The Escape Room USA locations in Fishers and Indianapolis are suing the U.S. Small Business Administration, hoping to be recognized as live entertainment venues that qualify for pandemic relief funds.
After applying for Shuttered Venue Operators Grant, or SVOG, awards of $840,000 last August, the Indianapolis and Fishers sites were denied funding and subsequently denied on appeal.
According to lawsuits filed Jan. 14 in the U.S. District Court for the Southern District of Indiana, The Escape Room USA argues that financial assistance was “unlawfully withheld” and that the SBA gave no explanation for its rejection of the company’s applications.
Escape Room CEO Jennifer Harbron outlined the company’s attempt to have the SBA reconsider its rulings in a statement provided to the Indianapolis Business Journal.
“We, like many other entertainment venues, by government order, were shut down during COVID and suffered the losses associated with this,” Harbron said. “Our application for an SVOG was rejected, and our appeal denied, even though similar entertainment entities in the United States were approved and funded. We understand the Escape Room concept is still new to many people, but just want to be treated equitably by the SBA.”
The first Escape Room opened in 2015 at 200 S. Meridian St. above The Old Spaghetti Factory restaurant in downtown Indianapolis. The escape-room experience involves groups of customers working together to find clues and solve puzzles to exit themed rooms in an assigned amount of time.
The Fishers location, at 8890 E 116th St., opened in 2016. A third Indiana site opened in November at 16848 Southpark Drive in Westfield.
The SVOG bill, known as Save Our Stages in an earlier incarnation, was signed into law on Dec. 27, 2020, and included more than $16 billion in relief funding to be overseen by the SBA’s Office of Disaster Assistance.
Eligible entities for grants were listed as live venue operators or promoters, theatrical producers, live performing arts organization operators, museum operators, motion picture theater operators and talent representatives.
Applicants were allowed to request grants equal to 45% of their gross earned revenue, with single grants capped at a maximum of $10 million.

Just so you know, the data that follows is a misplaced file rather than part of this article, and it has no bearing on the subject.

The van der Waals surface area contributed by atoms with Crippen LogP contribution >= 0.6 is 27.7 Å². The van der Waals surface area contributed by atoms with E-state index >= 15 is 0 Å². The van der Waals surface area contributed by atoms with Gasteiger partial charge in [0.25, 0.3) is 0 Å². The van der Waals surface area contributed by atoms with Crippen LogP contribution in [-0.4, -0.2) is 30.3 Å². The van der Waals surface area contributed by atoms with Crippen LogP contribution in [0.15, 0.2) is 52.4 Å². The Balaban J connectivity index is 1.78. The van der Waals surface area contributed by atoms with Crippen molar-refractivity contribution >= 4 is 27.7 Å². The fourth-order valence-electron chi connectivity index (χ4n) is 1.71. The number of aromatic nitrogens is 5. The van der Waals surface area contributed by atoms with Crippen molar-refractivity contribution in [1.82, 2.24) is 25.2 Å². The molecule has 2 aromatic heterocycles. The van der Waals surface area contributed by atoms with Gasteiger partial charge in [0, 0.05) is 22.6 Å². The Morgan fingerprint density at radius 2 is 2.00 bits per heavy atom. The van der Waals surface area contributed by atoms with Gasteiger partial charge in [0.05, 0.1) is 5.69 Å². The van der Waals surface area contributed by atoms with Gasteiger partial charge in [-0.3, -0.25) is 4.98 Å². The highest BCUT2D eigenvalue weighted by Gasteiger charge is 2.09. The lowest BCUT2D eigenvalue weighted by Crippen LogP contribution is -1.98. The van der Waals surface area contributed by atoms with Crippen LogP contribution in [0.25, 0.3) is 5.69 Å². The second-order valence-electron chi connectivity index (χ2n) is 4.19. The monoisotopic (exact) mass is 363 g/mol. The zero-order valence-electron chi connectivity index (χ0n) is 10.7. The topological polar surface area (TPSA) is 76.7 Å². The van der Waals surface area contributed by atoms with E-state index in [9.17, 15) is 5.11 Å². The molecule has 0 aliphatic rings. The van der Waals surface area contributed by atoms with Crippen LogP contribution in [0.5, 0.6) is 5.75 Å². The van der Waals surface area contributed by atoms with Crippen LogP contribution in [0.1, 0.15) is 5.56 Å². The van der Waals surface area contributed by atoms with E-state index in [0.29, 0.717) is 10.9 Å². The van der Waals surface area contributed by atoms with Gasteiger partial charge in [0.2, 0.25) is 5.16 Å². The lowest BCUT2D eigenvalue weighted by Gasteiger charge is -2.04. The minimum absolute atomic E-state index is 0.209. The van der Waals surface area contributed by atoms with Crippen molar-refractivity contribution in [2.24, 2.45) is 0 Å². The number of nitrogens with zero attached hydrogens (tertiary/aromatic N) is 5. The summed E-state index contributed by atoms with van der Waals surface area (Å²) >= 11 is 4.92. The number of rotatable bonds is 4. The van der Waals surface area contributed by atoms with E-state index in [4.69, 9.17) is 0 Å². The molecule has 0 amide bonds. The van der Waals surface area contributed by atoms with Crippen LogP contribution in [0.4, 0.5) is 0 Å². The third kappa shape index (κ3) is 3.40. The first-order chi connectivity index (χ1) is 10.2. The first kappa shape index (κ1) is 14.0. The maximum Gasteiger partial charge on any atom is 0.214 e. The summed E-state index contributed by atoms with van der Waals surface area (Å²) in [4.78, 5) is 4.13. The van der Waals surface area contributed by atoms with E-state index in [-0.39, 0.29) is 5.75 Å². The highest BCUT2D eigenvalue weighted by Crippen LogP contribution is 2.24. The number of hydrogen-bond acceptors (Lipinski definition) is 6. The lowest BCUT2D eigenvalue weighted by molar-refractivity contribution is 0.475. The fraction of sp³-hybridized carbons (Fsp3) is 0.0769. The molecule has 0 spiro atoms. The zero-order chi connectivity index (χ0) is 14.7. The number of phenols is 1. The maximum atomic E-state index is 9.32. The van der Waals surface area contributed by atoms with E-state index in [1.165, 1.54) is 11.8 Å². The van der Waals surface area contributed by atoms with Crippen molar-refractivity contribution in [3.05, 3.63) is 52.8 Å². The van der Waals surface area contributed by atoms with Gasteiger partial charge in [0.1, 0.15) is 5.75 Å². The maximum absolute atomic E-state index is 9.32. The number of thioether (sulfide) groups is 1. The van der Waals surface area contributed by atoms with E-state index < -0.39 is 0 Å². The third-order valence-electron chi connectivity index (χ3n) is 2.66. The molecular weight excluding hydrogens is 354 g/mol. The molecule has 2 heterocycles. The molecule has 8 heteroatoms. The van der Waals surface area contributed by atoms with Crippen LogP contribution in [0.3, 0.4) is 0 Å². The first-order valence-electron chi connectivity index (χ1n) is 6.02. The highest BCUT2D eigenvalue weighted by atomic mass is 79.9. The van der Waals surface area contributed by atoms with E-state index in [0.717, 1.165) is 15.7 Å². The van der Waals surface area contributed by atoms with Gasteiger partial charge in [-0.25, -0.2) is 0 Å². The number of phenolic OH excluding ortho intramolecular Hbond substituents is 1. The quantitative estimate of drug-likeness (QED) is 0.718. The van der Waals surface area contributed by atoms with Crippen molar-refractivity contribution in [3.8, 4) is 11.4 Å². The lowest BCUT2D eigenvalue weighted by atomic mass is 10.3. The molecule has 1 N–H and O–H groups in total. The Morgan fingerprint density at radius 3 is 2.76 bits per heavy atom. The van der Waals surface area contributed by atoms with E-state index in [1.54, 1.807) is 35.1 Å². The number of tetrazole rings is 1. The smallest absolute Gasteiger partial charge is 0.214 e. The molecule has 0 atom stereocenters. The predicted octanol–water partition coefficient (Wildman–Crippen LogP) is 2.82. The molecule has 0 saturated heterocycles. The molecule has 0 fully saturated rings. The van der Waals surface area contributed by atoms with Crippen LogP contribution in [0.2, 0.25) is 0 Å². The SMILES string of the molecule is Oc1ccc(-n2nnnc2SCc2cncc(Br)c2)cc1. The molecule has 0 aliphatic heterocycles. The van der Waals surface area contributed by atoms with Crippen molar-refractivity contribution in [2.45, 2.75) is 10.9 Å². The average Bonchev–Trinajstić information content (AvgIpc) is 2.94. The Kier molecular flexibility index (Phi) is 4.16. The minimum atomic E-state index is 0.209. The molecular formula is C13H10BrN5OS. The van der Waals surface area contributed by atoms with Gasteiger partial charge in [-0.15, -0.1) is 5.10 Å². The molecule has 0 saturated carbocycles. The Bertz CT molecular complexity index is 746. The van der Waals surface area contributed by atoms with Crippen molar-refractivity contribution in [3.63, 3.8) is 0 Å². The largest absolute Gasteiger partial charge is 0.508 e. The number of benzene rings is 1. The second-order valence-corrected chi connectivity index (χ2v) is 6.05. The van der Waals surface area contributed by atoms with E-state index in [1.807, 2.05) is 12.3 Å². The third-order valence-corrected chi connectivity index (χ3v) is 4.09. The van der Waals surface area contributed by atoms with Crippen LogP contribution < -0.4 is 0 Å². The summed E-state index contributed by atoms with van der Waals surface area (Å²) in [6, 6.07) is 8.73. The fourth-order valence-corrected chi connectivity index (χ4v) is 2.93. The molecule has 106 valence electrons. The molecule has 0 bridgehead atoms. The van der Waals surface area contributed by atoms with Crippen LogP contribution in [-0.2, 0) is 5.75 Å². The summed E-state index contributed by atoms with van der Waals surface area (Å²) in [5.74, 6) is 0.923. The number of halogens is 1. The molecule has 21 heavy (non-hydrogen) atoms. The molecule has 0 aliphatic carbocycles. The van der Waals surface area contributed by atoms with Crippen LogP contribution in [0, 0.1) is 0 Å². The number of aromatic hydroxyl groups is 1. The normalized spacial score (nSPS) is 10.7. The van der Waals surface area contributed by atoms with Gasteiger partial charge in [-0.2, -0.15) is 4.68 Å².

Through Jan. 18, 170 grants had been awarded in Indiana. The top three SVOG recipients were North Park Cinemas in Evansville ($10 million); the Indianapolis Zoological Society, or Indianapolis Zoo ($9.1 million); and the Children’s Museum of Indianapolis ($8.9 million).
As Escape Room CEO Harbron indicated, not all escape room attractions in the United States were shut out of SVOG funding. Three examples of successful escape room applicants: Escape Artistry, Chicago; Escape the Estate, Syracuse, NY; and Escape Space Games, Portland, Oregon.
Andrew Preble, president of Ergo, a not-for-profit support organization for escape rooms, said more than 10 escape room companies received SVOG funding.
“There’s not really any rhyme or reason for which companies received money and which companies didn’t,” said Preble, who owns a New Orleans escape room that was denied funding.
Although Preble said escape rooms aren’t uniform in terms of theatrical flair or immersive experiences, he blames the SBA for being inconsistent.
“It’s hard to say if it’s unlawful or not, but we definitely don’t think (the SBA) acted in good faith with the different types of applicants,” Preble said. “Probably the biggest problem was that they didn’t have a process in place when they were reviewing applications to make sure they were consistent across the board.”
The SVOG legislation requires applicants to have a defined performance and audience space, audio mixing equipment, a public address system and a lighting rig. Staffing at eligible entertainment venues includes one or more individuals who work in at least two of the following roles: sound engineer, talent buyer, promoter, stage manager, security personnel and box office manager.
“The way the legislation was written, we supported it from the beginning without really any changes to it,” Preble said. “We didn’t think escape rooms were going to have that much of an issue applying for the grant. But that was very naive.”
The Escape Room USA’s litigation names the U.S. Small Business Administration and its top official, Isabella Casillas Guzman, as defendants. Attempts to reach the Small Business Administration’s Indiana District Office for comment were unsuccessful.
The case is The Escape Room LLC v. Small Business Administration, et al., 1:22-cv-00122.
Top 10 Shuttered Venue Operators Grant awards in Indiana
- $10 million, North Park Cinemas, Evansville.
- $9.1 million, Indianapolis Zoological Society (Indianapolis Zoo).
- $8.9 million, Children’s Museum of Indianapolis.
- $8 million, Indianapolis Symphony Society (Indianapolis Symphony Orchestra).
- $7.1 million, Drum Corps International, known for marching band competitions, Indianapolis.
- $6.9 million, Bullseye Event Group, known for Indianapolis Colts VIP Tailgate events and sports travel packages, Indianapolis.
- $6.1 million, Music For All Inc., known for Bands of America marching band competitions, Indianapolis.
- $5 million, Beef & Boards Dinner Theatre, Indianapolis.
- $2.9 million, Fort Wayne Zoological Society (Fort Wayne Children’s Zoo).
- $2.9 million, Derby Dinner Playhouse, Clarksville.